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Hervé Giordani, Guy Caniaux, and Louis Prieur

Abstract

A simplified oceanic model is developed to easily perform cheap and realistic mesoscale simulations on an annual scale. This simplified three-dimensional oceanic model is obtained by degenerating the primitive equations system by prescribing continuously analysis-derived geostrophic currents U g into the momentum equation in substitution of the horizontal pressure gradient. Simplification is provided by a time sequence of U g called guide, which is used as a low-resolution and low-frequency interpolator. This model is thus necessarily coupled to systems providing geostrophic currents—that is, ocean circulation models, analyzed/reanalyzed fields, or climatologies. In this model, the mass and currents fields are constrained to adjust to the geostrophic guide at all scales. The vertical velocity is deduced from the vorticity equation, which ensures the coherence between the vertical motion and the geostrophic structures evolution. Horizontal and vertical advection are the coupling processes that can be activated independently from each other and offer the possibility to (i) continuously derive a three-dimensional model when all processes are activated, (ii) understand how some retroaction loops are generated, and (iii) study development of structures as a function of the geostrophic environment. The model was tested during a 50-day lasting simulation over the Program Océan Multidisciplinaire Méso Echelle (POMME) experiment (northeast Atlantic Ocean, September 2000–October 2001). Optimal analyzed geostrophic currents were derived weekly during POMME from a quasigeostrophic model assimilating altimeter data. Comparison with independent in situ and satellite data indicates that this simulation is very realistic and does not drift, thanks to the prescribed geostrophic guide.

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Gilles Reverdin, Jean-Claude Gascard, Bernard Le Cann, Louis Prieur, Michel Assenbaum, and Pascale Lherminier

Abstract

An anticyclonic mode water vortex and its environment were investigated from November 2000 to September 2001 in the northeast Atlantic (near 43.5°N, 15°–19°W) with neutrally buoyant drifting floats, moored current meters, satellite altimetric sea surface height, and several hydrological surveys and sections. These observations reveal a coherent inner core (∼30 km in diameter) made of very oxygenated northeast Atlantic central waters (11°–12.7°C and 35.5–35.7 on the 1978 practical salinity scale) from 150 m down to about 750-m depth. The core presents high relative vorticity (up to approximately −0.5 times the Coriolis frequency f ) within at least 10 km of its center, near 400–700 m. Peak velocity along the core rim is located deeper than 600 m bordering the deepest and densest (σθ = 27.175 kg m−3) northeast Atlantic mode water found during the Programme Océan Multidisciplinaire Méso Echelle (POMME) project. This water likely originates north of 47°N, where it could have been in contact with the sea surface in early 1999. Below the core, large near-inertial internal waves are found. At least during spring and summer 2001, the core was embedded in a much larger anticyclonic eddy that extends to 100 km from its center, with azimuthal velocity decreasing from the sea surface to 1500 m. This eddy does not trap floats for a long time and is associated with a sea level anomaly on the order of 10 cm. From January through August 2001, both the core and the larger eddy moved anticyclonically around a shallow part of the Azores–Biscay ridge. The core trajectory also exhibits smaller anticyclonic loops on shorter time scales, suggesting that at least at times it is not located at the center of the larger eddy.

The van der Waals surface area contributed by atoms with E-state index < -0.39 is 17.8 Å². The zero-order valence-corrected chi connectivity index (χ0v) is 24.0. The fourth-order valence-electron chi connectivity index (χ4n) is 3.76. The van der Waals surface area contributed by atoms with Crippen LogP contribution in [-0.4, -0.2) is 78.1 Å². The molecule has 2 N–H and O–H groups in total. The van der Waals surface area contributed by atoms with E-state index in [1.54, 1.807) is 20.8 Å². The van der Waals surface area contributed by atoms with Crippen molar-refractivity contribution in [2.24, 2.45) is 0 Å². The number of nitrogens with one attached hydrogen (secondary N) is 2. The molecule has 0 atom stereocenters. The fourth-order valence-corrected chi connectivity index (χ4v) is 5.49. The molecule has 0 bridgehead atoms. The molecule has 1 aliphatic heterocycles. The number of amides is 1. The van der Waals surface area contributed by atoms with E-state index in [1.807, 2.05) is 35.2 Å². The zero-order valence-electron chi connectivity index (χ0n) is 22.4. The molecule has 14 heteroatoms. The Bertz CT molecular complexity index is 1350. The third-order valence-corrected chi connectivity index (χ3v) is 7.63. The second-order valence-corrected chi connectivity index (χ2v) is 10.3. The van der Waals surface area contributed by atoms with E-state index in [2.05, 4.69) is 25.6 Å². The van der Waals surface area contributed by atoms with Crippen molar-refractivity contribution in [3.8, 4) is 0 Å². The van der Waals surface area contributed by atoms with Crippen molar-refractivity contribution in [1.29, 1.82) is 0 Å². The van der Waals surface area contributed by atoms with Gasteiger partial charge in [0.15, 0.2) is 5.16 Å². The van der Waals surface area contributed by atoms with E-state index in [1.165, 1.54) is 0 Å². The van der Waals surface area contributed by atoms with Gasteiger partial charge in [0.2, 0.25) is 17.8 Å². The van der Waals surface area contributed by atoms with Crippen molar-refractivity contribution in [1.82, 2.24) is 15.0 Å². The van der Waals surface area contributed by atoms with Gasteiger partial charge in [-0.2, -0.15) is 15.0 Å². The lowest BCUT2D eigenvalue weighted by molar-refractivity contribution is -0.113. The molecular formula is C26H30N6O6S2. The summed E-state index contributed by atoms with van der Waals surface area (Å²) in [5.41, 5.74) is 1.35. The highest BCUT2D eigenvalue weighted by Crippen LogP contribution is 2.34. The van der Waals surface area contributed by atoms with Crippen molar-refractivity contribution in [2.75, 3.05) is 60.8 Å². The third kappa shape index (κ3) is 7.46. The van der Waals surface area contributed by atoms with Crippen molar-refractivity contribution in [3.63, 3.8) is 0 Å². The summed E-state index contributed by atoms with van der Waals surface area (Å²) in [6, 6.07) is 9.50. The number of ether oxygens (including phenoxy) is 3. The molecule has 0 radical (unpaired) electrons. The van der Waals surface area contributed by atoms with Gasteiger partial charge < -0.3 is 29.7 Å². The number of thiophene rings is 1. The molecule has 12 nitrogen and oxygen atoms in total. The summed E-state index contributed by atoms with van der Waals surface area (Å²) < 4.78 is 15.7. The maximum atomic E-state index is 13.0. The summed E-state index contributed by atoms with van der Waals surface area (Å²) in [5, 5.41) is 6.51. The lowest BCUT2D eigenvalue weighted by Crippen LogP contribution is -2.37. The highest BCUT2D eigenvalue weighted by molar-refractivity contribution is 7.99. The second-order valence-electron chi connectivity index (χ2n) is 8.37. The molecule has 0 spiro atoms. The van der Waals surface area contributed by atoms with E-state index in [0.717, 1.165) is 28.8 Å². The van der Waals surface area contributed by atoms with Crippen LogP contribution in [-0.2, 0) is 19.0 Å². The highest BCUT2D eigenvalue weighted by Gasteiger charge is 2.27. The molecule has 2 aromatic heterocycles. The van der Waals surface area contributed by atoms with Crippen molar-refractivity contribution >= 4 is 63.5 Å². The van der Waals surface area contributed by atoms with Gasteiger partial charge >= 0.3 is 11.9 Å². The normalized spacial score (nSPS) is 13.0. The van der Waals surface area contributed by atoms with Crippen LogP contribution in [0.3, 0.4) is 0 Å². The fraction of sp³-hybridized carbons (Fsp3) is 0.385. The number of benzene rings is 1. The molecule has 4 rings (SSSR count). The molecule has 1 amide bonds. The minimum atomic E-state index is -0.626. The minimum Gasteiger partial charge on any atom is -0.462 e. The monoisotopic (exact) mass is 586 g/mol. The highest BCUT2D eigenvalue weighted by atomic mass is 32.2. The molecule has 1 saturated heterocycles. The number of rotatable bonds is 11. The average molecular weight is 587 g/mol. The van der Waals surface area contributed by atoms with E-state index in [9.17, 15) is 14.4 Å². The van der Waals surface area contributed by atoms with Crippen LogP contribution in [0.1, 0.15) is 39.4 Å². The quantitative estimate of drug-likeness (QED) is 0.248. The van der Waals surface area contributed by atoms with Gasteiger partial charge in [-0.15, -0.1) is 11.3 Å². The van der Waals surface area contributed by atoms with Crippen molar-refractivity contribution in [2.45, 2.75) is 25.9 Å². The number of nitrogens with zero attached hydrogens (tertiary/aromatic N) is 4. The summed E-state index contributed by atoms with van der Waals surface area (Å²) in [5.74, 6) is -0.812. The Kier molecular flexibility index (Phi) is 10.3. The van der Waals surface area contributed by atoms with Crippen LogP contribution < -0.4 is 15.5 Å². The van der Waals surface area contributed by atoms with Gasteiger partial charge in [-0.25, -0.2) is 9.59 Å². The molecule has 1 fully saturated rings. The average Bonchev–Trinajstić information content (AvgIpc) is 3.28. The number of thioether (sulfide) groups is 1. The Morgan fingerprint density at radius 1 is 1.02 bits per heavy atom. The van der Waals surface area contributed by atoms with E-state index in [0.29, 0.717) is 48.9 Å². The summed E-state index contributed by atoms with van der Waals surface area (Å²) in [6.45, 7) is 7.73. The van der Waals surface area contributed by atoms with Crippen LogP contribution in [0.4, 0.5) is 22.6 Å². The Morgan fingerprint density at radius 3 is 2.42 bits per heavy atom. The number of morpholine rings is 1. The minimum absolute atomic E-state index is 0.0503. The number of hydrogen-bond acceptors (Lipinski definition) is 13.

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Emanuele Organelli, Hervé Claustre, Annick Bricaud, Catherine Schmechtig, Antoine Poteau, Xiaogang Xing, Louis Prieur, Fabrizio D’Ortenzio, Giorgio Dall’Olmo, and Vincenzo Vellucci

Abstract

An array of Bio-Argo floats equipped with radiometric sensors has been recently deployed in various open ocean areas representative of the diversity of trophic and bio-optical conditions prevailing in the so-called case 1 waters. Around solar noon and almost every day, each float acquires 0–250-m vertical profiles of photosynthetically available radiation and downward irradiance at three wavelengths (380, 412, and 490 nm). Up until now, more than 6500 profiles for each radiometric channel have been acquired. As these radiometric data are collected out of an operator’s control and regardless of meteorological conditions, specific and automatic data processing protocols have to be developed. This paper presents a data quality-control procedure aimed at verifying profile shapes and providing near-real-time data distribution. This procedure is specifically developed to 1) identify main issues of measurements (i.e., dark signal, atmospheric clouds, spikes, and wave-focusing occurrences) and 2) validate the final data with a hierarchy of tests to ensure a scientific utilization. The procedure, adapted to each of the four radiometric channels, is designed to flag each profile in a way compliant with the data management procedure used by the Argo program. Main perturbations in the light field are identified by the new protocols with good performances over the whole dataset. This highlights its potential applicability at the global scale. Finally, the comparison with modeled surface irradiances allows for assessing the accuracy of quality-controlled measured irradiance values and identifying any possible evolution over the float lifetime due to biofouling and instrumental drift.

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